As we were leaving the small mall, having finished our wonderful few hours with the Japanese TV crew and all of the others, a shy young girl came up to Marie and me and said that she had written a poem. In fact, she has written 70 poems. This one, by Kiera of Blackburn, age 11, is about Susan Boyle:
Growing up in Blackburn
Such a simple lass
No frills no fancies
No obvious class
Far from glamour
I’m such a humble lass
I’m not pretty
I’m not fast
I’ve just stuck to my class
I’m just a lass
I look to the stars
So far away
Elaine Page sings and makes my day
I love my church
My religion is free
I love to sing this pleases me
Doing Karaoke in the Happy Valley
Is such a pleasure to me
How do I go forward
I think to myself
TV could be the answer and my cat agrees
Piers what a honey you look good to me
Simon, oh, Simon will you see the voice that is in me
My day in Britain’s Got Talent
Has made me shine
It’s made the stars so much closer to me
Thank you Britain
Thank you Demi
You’ve made me a star
For the world to see
No frill no fancy
No obvious class
But sing I’ll sing
With such panache
The stars they are now closer
So much closer to me
Just a simple lass from Blackburn West Lothian and that’s such a blast.
“‘Most assuredly, I say to you, he who believes in Me has everlasting life. I am the bread of life.’” (John 6:47-48)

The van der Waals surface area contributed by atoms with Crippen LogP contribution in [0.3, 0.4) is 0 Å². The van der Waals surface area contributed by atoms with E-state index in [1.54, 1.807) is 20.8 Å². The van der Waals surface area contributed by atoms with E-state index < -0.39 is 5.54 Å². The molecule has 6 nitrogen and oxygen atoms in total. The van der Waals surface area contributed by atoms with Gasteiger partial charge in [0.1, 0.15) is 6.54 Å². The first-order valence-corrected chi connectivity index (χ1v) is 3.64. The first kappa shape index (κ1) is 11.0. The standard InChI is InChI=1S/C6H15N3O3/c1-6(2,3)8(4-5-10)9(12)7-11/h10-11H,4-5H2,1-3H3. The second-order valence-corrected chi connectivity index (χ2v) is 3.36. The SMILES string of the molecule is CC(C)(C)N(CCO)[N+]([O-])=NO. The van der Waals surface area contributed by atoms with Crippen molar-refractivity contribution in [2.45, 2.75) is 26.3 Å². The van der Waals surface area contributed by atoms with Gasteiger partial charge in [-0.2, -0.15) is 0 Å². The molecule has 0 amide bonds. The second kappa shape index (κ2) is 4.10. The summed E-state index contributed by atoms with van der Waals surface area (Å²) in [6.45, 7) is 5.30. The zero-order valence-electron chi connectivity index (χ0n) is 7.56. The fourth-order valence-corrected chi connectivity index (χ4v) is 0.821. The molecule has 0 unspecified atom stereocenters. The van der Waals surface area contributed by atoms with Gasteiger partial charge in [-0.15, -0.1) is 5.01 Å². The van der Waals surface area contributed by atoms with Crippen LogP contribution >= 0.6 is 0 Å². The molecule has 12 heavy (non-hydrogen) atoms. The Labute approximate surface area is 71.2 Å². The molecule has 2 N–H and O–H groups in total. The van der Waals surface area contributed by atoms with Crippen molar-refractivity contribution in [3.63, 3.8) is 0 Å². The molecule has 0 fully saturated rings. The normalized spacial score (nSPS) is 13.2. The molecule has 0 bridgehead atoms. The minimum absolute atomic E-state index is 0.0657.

6:30 pm in Blackburn, Scotland
It’s hard to keep track of our jet lag, since Marie and I started out in separate time zones and our various clocks (cell, laptop, blog, forum) are all different even though we are now in the same place, GMT. Anyway, we awoke early on Thursday morning to enjoy our traditional Scottish breakfast, expertly prepared by Shirley. Overnight, heavy rain had caused the Almond River to rise dramatically, but neither we nor the cows grazing just across the river were at all nervous about possibly being flooded out. I decided to stay home and work on yesterday’s blog post, while Marie traveled by bus to the frame shop in Bathgate. Nearby, she posted this message on the fan site: “I'm at a tiny internet cafe in Bathgate, near Blackburn, West Lothian. I took Susan's usual local bus here about an hour ago. I'm sipping coffee out of a paper cup, checking my emails on my laptop. I get the message from Amazon. I click and order 3 CDs to be shipped to my home address near San Francisco. Isn't this surreal? What great fun!”